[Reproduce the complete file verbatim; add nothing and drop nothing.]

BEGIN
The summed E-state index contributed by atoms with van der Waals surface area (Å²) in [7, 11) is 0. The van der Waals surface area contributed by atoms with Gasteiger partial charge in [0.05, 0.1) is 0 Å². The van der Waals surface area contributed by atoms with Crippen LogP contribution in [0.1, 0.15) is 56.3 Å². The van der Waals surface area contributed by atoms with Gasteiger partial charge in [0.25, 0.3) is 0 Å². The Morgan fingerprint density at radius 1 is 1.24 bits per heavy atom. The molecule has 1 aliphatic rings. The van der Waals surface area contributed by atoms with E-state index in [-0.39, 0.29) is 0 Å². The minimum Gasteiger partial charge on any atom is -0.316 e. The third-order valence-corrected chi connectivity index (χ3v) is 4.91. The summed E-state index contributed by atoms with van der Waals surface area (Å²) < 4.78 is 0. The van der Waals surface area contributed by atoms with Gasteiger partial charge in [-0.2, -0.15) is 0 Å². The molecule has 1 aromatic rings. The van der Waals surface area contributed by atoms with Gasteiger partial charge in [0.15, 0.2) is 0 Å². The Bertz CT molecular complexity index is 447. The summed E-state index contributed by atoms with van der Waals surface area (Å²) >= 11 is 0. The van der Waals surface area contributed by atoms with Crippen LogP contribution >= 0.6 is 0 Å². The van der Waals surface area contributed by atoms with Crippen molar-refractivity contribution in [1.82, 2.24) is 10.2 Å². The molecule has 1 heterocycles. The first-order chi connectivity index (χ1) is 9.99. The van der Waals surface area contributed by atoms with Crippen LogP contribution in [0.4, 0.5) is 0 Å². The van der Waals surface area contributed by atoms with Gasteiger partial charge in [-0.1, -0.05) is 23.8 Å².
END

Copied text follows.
The summed E-state index contributed by atoms with van der Waals surface area (Å²) in [7, 11) is 0. The van der Waals surface area contributed by atoms with Gasteiger partial charge in [0.05, 0.1) is 0 Å². The van der Waals surface area contributed by atoms with Crippen LogP contribution in [0.1, 0.15) is 56.3 Å². The van der Waals surface area contributed by atoms with Gasteiger partial charge in [0.25, 0.3) is 0 Å². The Morgan fingerprint density at radius 1 is 1.24 bits per heavy atom. The molecule has 1 aliphatic rings. The van der Waals surface area contributed by atoms with E-state index in [-0.39, 0.29) is 0 Å². The minimum Gasteiger partial charge on any atom is -0.316 e. The third-order valence-corrected chi connectivity index (χ3v) is 4.91. The summed E-state index contributed by atoms with van der Waals surface area (Å²) < 4.78 is 0. The van der Waals surface area contributed by atoms with Gasteiger partial charge in [-0.2, -0.15) is 0 Å². The molecule has 1 aromatic rings. The van der Waals surface area contributed by atoms with Gasteiger partial charge in [0.15, 0.2) is 0 Å². The Bertz CT molecular complexity index is 447. The summed E-state index contributed by atoms with van der Waals surface area (Å²) >= 11 is 0. The van der Waals surface area contributed by atoms with Crippen LogP contribution >= 0.6 is 0 Å². The van der Waals surface area contributed by atoms with Crippen molar-refractivity contribution in [1.82, 2.24) is 10.2 Å². The molecule has 1 heterocycles. The first-order chi connectivity index (χ1) is 9.99. The van der Waals surface area contributed by atoms with Crippen LogP contribution in [0.4, 0.5) is 0 Å². The van der Waals surface area contributed by atoms with Gasteiger partial charge in [-0.1, -0.05) is 23.8 Å².